The surgical procedure should be performed as soon as possible to minimize the risk of infection. In addition, the surgical approach to remove such objects is unique and it should be personalized for each case. The debridement and removal of the object should be done carefully, with the excision of necrotic tissue and surrounding clots [5]. The forced removal of the object must be discouraged, because it is unsuccessful in the majority of cases. Also, large incisions are usually unnecessary and it may cause less favorable esthetic scars and may lead to greater damage to surrounding tissues [6].

Complications associated with this type of injury can be divided in (1) major complications and (2) minor or no complications. Major complications were presented in 30.4% of the cases described in the literature with 1 case of death and 3 cases of blindness after the injuries. The most common complications reported in the literature are paresis representing 23.5% of the cases, partial blindness (15.2%), enucleation off the right eye (7.6%), and even death (7.6%).

At the early postoperative care, the patient should be observed for bleeding and infection. The patient must be advocated to maintain a follow up for at least one year after the improvement of the function or until the rehabilitative follow up of the possible sequels.

Table I

Descriptive Statistic of the cases described in the literature, gathering age, gender, etiology, region, image protocol, treatment and complications.

Conclusions

The use of spear gun projectiles is frequent in fishing and water-sports and injuries are very rare. The lesions are severe and it may vary from loss of visual acuity, paresis and even death. An image protocol should be preconized before any surgical procedure, and the CT-Scan is the gold-standard for the recognition of the position, trajectory, neurovascular involvement and to guide the surgical procedure. Angio-CT should be indicated in cases associated with major vessels of the craniofacial region to minimize and/or prevent important bleeding during the surgical procedure. The surgical procedure should be done as soon as possible and the removal of the spear must be done carefully, under direct vision, with or without surgical incisions. Major complications can occur after spear injuries, therefore, the patient must be observed in the postoperative period and should maintain follow up until the end of the rehabilitative process.

Author contribution statement

All authors contributed to the study conception and design. Emergency Care, Surgical Procedure, Material preparation, data collection and analysis were performed by Rodolfo Cesar Gual], Bernardo Barcelos Greco, Alessandro Oliveira de Jesus, Bruna Campos Ribeiro and Marcio Bruno Figueiredo Amaral. The first draft of the manuscript was written by Samuel Macedo Costa and all authors commented on previous versions of the manuscript. All authors read and approved the final manuscript.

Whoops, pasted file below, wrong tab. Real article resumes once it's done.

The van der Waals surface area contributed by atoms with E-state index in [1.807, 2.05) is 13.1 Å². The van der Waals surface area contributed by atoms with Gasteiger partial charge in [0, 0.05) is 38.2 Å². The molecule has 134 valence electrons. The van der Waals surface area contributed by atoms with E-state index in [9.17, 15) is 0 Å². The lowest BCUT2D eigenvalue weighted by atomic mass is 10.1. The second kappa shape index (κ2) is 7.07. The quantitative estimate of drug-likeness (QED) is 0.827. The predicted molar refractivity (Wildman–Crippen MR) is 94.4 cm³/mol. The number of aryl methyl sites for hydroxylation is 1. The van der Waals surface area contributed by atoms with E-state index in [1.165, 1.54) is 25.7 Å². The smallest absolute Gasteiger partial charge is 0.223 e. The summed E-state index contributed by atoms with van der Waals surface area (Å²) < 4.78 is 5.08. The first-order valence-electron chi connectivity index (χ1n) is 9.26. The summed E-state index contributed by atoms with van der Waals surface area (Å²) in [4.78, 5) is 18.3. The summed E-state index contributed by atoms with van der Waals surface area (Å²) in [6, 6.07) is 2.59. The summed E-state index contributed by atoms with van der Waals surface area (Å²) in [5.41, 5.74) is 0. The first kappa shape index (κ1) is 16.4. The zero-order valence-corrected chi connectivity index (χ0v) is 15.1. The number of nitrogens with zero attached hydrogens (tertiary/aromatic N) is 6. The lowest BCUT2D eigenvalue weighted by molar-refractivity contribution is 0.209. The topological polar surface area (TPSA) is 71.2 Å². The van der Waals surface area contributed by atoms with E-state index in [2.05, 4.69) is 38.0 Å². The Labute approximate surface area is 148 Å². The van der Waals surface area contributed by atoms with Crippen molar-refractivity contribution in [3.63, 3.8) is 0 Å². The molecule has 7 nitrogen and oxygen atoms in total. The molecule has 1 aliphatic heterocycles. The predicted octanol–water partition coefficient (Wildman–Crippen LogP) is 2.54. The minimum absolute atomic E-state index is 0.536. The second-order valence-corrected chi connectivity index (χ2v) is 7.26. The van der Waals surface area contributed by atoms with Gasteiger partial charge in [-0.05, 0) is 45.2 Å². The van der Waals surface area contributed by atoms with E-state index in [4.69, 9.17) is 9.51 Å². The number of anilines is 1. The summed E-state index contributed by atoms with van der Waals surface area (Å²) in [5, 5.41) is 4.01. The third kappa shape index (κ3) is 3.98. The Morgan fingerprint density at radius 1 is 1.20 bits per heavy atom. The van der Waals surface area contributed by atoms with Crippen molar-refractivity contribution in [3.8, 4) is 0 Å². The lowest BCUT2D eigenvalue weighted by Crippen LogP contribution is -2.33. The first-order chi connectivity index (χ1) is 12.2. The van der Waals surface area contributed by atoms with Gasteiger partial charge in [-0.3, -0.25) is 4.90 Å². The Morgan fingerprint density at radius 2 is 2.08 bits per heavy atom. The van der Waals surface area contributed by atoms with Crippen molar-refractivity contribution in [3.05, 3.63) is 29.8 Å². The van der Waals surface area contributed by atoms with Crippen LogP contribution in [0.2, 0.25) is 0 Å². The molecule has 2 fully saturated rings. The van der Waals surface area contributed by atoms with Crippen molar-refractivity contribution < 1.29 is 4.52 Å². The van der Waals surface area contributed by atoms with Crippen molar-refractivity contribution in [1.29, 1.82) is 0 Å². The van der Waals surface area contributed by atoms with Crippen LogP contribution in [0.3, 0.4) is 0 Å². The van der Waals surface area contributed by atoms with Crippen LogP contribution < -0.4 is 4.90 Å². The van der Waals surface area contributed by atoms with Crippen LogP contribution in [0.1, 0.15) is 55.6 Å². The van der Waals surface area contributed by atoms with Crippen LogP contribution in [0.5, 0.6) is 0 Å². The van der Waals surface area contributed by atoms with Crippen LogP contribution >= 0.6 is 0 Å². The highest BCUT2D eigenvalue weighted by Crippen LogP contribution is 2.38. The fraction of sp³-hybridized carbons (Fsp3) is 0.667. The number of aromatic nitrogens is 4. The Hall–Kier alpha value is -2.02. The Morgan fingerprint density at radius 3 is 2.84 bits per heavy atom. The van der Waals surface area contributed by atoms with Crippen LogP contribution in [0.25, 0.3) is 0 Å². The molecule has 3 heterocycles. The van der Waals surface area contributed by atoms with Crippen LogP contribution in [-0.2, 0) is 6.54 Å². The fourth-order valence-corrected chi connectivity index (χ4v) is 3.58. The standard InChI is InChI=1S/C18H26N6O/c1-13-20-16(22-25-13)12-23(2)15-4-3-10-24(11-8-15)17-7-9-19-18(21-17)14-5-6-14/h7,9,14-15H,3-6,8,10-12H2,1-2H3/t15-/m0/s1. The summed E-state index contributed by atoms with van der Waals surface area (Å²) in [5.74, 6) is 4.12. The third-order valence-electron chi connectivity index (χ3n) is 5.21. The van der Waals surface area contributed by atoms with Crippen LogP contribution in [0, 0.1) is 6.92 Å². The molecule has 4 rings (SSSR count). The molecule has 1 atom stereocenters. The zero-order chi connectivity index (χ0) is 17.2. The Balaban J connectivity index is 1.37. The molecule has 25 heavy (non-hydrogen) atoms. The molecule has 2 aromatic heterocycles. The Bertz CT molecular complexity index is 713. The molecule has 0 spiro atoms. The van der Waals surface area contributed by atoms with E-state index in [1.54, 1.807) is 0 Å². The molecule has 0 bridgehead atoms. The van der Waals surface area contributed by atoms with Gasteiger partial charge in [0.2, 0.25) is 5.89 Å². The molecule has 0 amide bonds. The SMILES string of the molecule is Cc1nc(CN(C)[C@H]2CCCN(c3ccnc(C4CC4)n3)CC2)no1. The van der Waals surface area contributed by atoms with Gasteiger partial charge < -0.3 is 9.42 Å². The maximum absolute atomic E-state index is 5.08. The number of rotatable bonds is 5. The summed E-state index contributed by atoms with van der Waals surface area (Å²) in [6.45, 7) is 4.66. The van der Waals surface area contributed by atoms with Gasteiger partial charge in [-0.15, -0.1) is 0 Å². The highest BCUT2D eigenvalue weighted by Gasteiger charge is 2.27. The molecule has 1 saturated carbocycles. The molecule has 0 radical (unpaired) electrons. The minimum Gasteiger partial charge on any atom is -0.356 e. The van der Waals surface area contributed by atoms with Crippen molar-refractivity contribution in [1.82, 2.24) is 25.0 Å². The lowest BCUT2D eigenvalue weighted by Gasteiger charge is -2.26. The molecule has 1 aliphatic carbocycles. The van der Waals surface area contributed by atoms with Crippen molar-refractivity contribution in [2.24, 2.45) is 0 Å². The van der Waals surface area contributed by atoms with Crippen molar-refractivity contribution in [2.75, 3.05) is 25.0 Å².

Compliance with ethical standards

None of the authors have research funding, nor are they related to companies that may have benefited from hospital or surgical material funding.

The patient was widely informed about the treatment and the conditions for the dissemination of images and publication of the case in a scientific journal. This study was approved by the Ethics committee of the João XXIII hospital under the protocol number n. 924322182.2.0000.5119, and informed written consent forms were obtained from all patients and/or families.

Conflicts of interests

The authors declare that they have no conflicts of interest in relation to this article.

References

  1. Hefer T, Joachims HZ, Loberman Z, Gdal-on M, Progras Y. Craniofacial speargun injury. Otolaryngol Head Neck Surg 1996;115:553–555. [CrossRef] [PubMed] [Google Scholar]
  2. Ban LH, Leone M, Visintini P, Blasco V, Antonini F, Kaya JM, et al. Craniocerebral penetrating injury caused by a spear gun through the mouth. J Neurosurg 2008;108:1021–1023. [Google Scholar]
  3. Gutierrez A, Gil L, Sahuquillo J, Rubio E. Unusual penetrating craniocerebral injury. Surg Neurol 1983;19:541–543. [CrossRef] [PubMed] [Google Scholar]
  4. Ribeiro ALR, Vasconcellos HG, Pinheiro JAJV. Unusual fishing harpoon injury of the maxillofacial region in a child. Oral Maxillofac Surg 2009;13:243–246. [Google Scholar]
  5. Lopez F, Martinez-Lage JF, Herrera A, Sanchez-Solis M, Torres P, Palacios MI, et al. Penetrating craniocerebral injury from an under water fishing harpoon. Child's Neri syst 2000;16:117–119. [CrossRef] [Google Scholar]
  6. Alper M, Totan S, Çankayali R, Songur E. Maxillofacial spear gun accident: report of two cases. J Oral Maxillofac Surg 1997;55:94–97. [CrossRef] [PubMed] [Google Scholar]
  7. O'neill OR, Gilliland G, Delashaw JB, Purtzer TJ. Transorbital penetrating head injury with a hunting arrow: case report. Surg Neurol 1994;42:494–497. [CrossRef] [PubMed] [Google Scholar]
  8. Sadda RS. Fish-gun injury of the maxillofacial region. J Oral Maxillofac Surg 1996;54:1132–1135. [CrossRef] [PubMed] [Google Scholar]
  9. Burnham R, Bhandari R, Holmes S. Diver's Harpoon gun: facial injury caused by an unusual weapon. Br J Oral Maxillofac Surg 2010;482–483. [CrossRef] [PubMed] [Google Scholar]
  10. Bakohs D, Villeneuve A, Kim S, Lebrun H, Dufour X. Head spear gun injury: an atypical suicide attempt. J Craniofac Surg 2015;26:547–548. [Google Scholar]

All Tables

Table I

Descriptive Statistic of the cases described in the literature, gathering age, gender, etiology, region, image protocol, treatment and complications.

All Figures

thumbnail Fig. 1

Flowchart Diagram of the Up-to-date literature review.

In the text
thumbnail Fig. 2

A) Clinical photography revealing an impacted spear in the anterior aspect of the mandible. B) 3D Reconstruction of the computed tomography revealing the presence of the spear and the depth of the impaction. C) Photography comparing the removed spear with a 18 cm forceps. D) Clinical photography of the patient at the discharge moment, on the third post-operative day.

In the text

Current usage metrics show cumulative count of Article Views (full-text article views including HTML views, PDF and ePub downloads, according to the available data) and Abstracts Views on Vision4Press platform.

Data correspond to usage on the plateform after 2015. The current usage metrics is available 48-96 hours after online publication and is updated daily on week days.

Initial download of the metrics may take a while.